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Aids in Africa

Aids in Africa

For the first time since the Black Death in the Middle Ages, a disease is sending whole nations into absolute demographic decline. The disease is AIDS, and the continent affected is not Europe but Africa. The magnitude of the devastation that AIDS is wreaking in Africa comes through in a newly published Census Bureau study entitled AIDS Pandemic in the 21st Century, by Karen Stanecki of the Bureau’s Population Division.

Speaking at the 13th International conference on AIDS, held in Durban, South Africa, from July 10-14, 2000, Ms. Stanecki of the US Census Bureau startled listeners by reporting that the populations of several African countries were poised to fall in the near future because of rising levels of HIV infection. The countries of Zimbabwe, Botswana, and South Africa could be filling more coffins than cradles as early as 2003, with several other countries to follow.

Fifteen Million Africans Dead to AIDS

AIDS has swept away almost 15 million Africans to date, and continues to spread with horrifying rapidity, Ms. Stanecki also reported. Because of AIDS, life expectancy in several sub-Saharan African countries will decline to a mere 30 years over the next ten years, crude death rates will double and triple, and infant mortality and mortality rates for children under five years will continue to show dramatic increases. AIDS is also having a significant impact on population growth in Latin America, the Caribbean, and South East Asia.

What Can the U.S. Do to Really Help?

What should the U.S. do to help developing countries in Africa cope with a pandemic that threatens their very existence? Some worthwhile steps have already been taken. The U.S. House of Representatives has increased funding for AIDS prevention programs which, if properly spent promoting chastity, could help check the spread of the disease. It has also tripled the amount of debt relief extended to Third World countries, a measure which will reduce the economic impact of losing a large percentage of the work force to chronic illness and death.

At the same time, however, the U.S. government continues to promote family planning programs, even in countries which are on the verge of demographic disaster. Why is the Agency for International Development aggressively promoting sterilization and contraception—including the use of dangerous abortifacient chemical contraceptives—among the people of the Republic of South Africa, for example? How can population control programs be allowed to continue in countries whose populations are already on the verge of decline? How can the U.S. justify spending tens of millions of dollars each year on population control programs in a continent where each year 2 million people die from AIDS, millions of children are orphaned, and people of all ages are dying from the lack of even the most rudimentary medical care?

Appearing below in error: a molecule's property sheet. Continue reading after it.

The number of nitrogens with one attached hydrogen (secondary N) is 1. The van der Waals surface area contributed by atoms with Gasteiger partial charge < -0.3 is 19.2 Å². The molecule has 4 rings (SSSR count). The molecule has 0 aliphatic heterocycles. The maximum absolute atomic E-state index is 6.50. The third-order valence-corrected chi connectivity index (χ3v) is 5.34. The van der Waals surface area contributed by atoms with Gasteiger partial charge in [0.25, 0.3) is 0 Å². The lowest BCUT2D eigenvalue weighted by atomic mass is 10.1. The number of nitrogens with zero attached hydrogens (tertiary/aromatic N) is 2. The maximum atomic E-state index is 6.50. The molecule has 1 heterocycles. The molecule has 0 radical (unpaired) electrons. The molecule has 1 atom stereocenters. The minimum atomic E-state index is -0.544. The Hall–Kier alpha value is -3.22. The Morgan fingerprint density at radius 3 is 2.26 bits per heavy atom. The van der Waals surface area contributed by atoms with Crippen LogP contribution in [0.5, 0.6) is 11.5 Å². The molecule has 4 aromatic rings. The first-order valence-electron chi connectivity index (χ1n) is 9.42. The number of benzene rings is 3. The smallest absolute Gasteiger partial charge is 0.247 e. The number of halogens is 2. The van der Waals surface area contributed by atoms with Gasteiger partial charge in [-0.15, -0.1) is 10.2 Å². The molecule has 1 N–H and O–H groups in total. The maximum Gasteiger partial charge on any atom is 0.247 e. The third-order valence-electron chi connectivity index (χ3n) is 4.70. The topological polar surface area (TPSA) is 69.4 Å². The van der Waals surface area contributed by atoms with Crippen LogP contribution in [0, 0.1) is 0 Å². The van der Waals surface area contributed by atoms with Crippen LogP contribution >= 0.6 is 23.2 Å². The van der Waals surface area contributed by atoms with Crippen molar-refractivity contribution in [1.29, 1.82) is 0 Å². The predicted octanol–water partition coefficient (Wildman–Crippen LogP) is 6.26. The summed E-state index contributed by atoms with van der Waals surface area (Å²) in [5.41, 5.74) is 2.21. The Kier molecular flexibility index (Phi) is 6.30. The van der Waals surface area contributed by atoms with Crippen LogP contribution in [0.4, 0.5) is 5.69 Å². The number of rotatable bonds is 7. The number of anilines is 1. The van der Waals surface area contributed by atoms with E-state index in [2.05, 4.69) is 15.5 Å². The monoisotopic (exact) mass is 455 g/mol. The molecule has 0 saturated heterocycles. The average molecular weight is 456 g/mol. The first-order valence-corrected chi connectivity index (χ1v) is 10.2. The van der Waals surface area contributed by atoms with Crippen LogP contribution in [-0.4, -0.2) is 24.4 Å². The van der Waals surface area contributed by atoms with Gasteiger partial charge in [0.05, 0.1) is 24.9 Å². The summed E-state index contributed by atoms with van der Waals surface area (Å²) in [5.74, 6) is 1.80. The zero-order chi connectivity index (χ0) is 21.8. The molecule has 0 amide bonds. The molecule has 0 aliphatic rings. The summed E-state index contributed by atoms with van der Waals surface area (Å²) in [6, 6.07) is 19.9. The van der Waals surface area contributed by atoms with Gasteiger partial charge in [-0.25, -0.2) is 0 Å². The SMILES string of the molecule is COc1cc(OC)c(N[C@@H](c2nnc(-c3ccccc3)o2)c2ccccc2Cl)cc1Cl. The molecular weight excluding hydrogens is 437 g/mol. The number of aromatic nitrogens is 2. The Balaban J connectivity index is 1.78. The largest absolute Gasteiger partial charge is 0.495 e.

U.S. Prevention Only Prevents Babies!

Despite their radically different titles, “AIDS prevention” programs, funded at $260 million, and “population stabilization” programs, funded at $385 million, are eerily similar in operation. Both rely heavily upon the massive and indiscriminate distribution of condoms. In a press release dated 9 July 2000, USAID boasts that to date they have provided one billion condoms through their AIDS prevention efforts. On the USAID Ethiopia web-site, USAID boasts of 24 million condoms socially marketed annually through their family planning efforts in that one country alone. At the grassroots level, programs to control AIDS and fertility assume the same shape: that of a condom.

Increased Condom = More AIDS Victims

A recent article in The Lancet, a premier British medical journal, suggested that a condom-based approach, by creating a false sense of security, had not only failed to stop the spread of AIDS, but has actually exacerbated the problem. Writing in The Lancet, Dr. John Richens and his colleagues at the University College of London suggest that “increased condom use will increase the number of [HIV/AIDS] transmissions that result from condom failure” and could negatively affect the decisions of individuals to “switch from inherently safer strategies of partner selection or fewer partners to the riskier strategy of developing or maintaining higher rates of partner change plus reliance on condoms.” They posit that “a vigorous condom promotion policy could increase rather than decrease unprotected sexual exposure if it has the unintended effect of encouraging a greater overall level of sexual activity.” 1 

The emphasis on condoms has also distorted the local health care delivery system, even to the point where shipments of condoms and other contraceptives take priority over much-needed shipments of medical supplies.

Why is a condom-based approach, which has spectacularly failed to stop the spread of AIDS, still being so assiduously promoted by some in Washington? Obviously because it contributes to the goal, still paramount in the minds of the anti-people movement, of further reducing the numbers of Africans. For them, AIDS isn’t enough.

 1 John Richens, John Imrie, and Andrew Copas, “Condoms and seat belts: the parallels and the lessons,” The Lancet, Volume 355, Number 9201, 29 January 2000, 400-403.


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